The lobby moment, and the moment when a police officer pulled out a rifle from an unmarked police car, were the tensest of the rally up to that point, which, in stark contrast to some local and national news reports, was expressly peaceful and nonviolent. In response to the lobby fracas, Texas DPS officials suited up in riot gear, a provocative gesture designed to incite reaction, and an entirely unnecessary display of state power. Such a forceful response and display, from my perspective, seemed to confirm the reasons for the rally in the first place, as another participant stated as well.

The images below are some of my own pictures from the rally. From top to bottom, the images are: 1) Members of a local Unitarian Universalist contingent wearing green and yellow t-shirts participating in the Day of Remembrance and Response; 2) and 3) Participants carrying a variety of homemade signs; 4) Deric Muhammad, local Nation of Islam leader and activist announcing an economic boycott of Waller County, whose face you can make out directly under the red, black, and green NBUF flag; 5) and 6) A crowd entering (again, entering, not storming) the Waller County Jail lobby at the conclusion of the NBUF-led portion of the protest; 7) My own personal homemade signs, etched in Pan-African colors, I carried throughout the day.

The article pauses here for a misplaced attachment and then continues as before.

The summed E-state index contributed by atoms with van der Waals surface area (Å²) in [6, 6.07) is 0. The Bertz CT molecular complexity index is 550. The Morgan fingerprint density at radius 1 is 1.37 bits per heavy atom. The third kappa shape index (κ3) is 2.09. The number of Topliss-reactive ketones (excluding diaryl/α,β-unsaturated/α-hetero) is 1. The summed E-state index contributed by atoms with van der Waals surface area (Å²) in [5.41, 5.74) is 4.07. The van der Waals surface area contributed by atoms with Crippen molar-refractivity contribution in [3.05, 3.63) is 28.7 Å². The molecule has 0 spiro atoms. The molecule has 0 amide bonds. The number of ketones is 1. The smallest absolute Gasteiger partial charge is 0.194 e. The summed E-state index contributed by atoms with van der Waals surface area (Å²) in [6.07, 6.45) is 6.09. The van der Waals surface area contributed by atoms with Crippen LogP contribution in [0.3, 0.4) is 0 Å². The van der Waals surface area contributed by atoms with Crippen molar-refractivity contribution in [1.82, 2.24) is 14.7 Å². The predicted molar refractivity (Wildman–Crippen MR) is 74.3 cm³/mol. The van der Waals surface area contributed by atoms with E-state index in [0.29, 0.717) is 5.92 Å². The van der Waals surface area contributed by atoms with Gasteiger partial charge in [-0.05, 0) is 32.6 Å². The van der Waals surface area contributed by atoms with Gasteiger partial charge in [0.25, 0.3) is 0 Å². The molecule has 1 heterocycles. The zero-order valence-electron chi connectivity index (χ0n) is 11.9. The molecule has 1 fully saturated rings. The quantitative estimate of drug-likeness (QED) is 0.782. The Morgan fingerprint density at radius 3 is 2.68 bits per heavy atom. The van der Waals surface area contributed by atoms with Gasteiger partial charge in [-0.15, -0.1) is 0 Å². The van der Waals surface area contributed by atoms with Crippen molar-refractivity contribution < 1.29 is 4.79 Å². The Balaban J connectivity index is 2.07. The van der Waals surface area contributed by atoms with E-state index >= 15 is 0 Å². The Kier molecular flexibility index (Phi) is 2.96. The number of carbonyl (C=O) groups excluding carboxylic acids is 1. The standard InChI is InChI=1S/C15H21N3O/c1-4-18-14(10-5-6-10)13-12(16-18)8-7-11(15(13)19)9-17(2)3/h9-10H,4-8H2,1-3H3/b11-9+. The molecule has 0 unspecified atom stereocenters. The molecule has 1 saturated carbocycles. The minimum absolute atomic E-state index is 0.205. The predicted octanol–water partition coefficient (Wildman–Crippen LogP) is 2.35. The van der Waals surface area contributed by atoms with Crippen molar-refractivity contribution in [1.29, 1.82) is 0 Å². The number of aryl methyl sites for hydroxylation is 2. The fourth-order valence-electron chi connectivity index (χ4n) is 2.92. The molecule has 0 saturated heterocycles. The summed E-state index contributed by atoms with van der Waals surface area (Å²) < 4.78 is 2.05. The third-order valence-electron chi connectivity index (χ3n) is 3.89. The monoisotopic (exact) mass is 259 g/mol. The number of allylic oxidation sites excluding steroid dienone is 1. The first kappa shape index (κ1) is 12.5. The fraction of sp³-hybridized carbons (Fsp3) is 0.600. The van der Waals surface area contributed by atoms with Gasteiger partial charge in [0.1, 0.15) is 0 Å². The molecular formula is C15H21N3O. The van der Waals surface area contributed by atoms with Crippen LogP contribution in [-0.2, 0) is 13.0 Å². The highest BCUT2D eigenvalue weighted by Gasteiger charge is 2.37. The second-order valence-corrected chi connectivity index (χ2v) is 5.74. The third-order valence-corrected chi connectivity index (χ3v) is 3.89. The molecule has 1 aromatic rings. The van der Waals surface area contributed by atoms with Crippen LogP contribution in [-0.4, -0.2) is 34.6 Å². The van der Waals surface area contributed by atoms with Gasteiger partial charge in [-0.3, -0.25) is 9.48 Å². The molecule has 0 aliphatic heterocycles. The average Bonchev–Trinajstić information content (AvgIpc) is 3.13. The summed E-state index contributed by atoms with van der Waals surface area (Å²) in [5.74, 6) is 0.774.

1 Crowd Gathers Before Protest UU Contingent

2 Protester with Sign 1

3 Protester with Sign 2

4 Deric Muhammad Speaking

5 Crowd enters Waller County Jail Lobby

6 Crowd enters Waller County Jail Lobby Side View

7 My Homemade Signs